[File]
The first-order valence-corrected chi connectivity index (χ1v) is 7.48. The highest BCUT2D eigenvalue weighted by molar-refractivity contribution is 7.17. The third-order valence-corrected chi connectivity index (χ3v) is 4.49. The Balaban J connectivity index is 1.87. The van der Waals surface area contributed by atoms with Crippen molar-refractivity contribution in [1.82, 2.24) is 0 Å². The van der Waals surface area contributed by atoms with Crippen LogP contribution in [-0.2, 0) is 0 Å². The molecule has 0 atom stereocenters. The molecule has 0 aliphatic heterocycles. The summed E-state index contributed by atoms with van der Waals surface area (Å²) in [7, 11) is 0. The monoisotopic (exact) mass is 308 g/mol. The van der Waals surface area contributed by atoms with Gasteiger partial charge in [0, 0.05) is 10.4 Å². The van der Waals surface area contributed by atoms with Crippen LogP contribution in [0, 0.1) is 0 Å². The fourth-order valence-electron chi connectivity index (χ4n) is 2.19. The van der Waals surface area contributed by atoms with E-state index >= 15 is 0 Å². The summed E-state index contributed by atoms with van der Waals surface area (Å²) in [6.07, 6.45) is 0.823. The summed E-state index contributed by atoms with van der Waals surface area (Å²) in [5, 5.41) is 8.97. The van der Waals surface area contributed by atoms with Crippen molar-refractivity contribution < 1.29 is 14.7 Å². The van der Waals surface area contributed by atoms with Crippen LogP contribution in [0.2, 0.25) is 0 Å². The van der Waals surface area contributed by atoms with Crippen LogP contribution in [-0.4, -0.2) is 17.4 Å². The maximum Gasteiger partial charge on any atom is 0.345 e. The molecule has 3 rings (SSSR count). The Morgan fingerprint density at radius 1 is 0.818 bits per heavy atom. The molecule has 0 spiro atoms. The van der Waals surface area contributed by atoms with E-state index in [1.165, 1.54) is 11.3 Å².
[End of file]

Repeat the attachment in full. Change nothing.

The first-order valence-corrected chi connectivity index (χ1v) is 7.48. The highest BCUT2D eigenvalue weighted by molar-refractivity contribution is 7.17. The third-order valence-corrected chi connectivity index (χ3v) is 4.49. The Balaban J connectivity index is 1.87. The van der Waals surface area contributed by atoms with Crippen molar-refractivity contribution in [1.82, 2.24) is 0 Å². The van der Waals surface area contributed by atoms with Crippen LogP contribution in [-0.2, 0) is 0 Å². The molecule has 0 atom stereocenters. The molecule has 0 aliphatic heterocycles. The summed E-state index contributed by atoms with van der Waals surface area (Å²) in [7, 11) is 0. The monoisotopic (exact) mass is 308 g/mol. The van der Waals surface area contributed by atoms with Gasteiger partial charge in [0, 0.05) is 10.4 Å². The van der Waals surface area contributed by atoms with Crippen LogP contribution in [0, 0.1) is 0 Å². The fourth-order valence-electron chi connectivity index (χ4n) is 2.19. The van der Waals surface area contributed by atoms with E-state index >= 15 is 0 Å². The summed E-state index contributed by atoms with van der Waals surface area (Å²) in [6.07, 6.45) is 0.823. The summed E-state index contributed by atoms with van der Waals surface area (Å²) in [5, 5.41) is 8.97. The van der Waals surface area contributed by atoms with Crippen molar-refractivity contribution < 1.29 is 14.7 Å². The van der Waals surface area contributed by atoms with Crippen LogP contribution in [0.2, 0.25) is 0 Å². The van der Waals surface area contributed by atoms with Crippen LogP contribution in [-0.4, -0.2) is 17.4 Å². The maximum Gasteiger partial charge on any atom is 0.345 e. The molecule has 3 rings (SSSR count). The Morgan fingerprint density at radius 1 is 0.818 bits per heavy atom. The molecule has 0 spiro atoms. The van der Waals surface area contributed by atoms with E-state index in [1.165, 1.54) is 11.3 Å².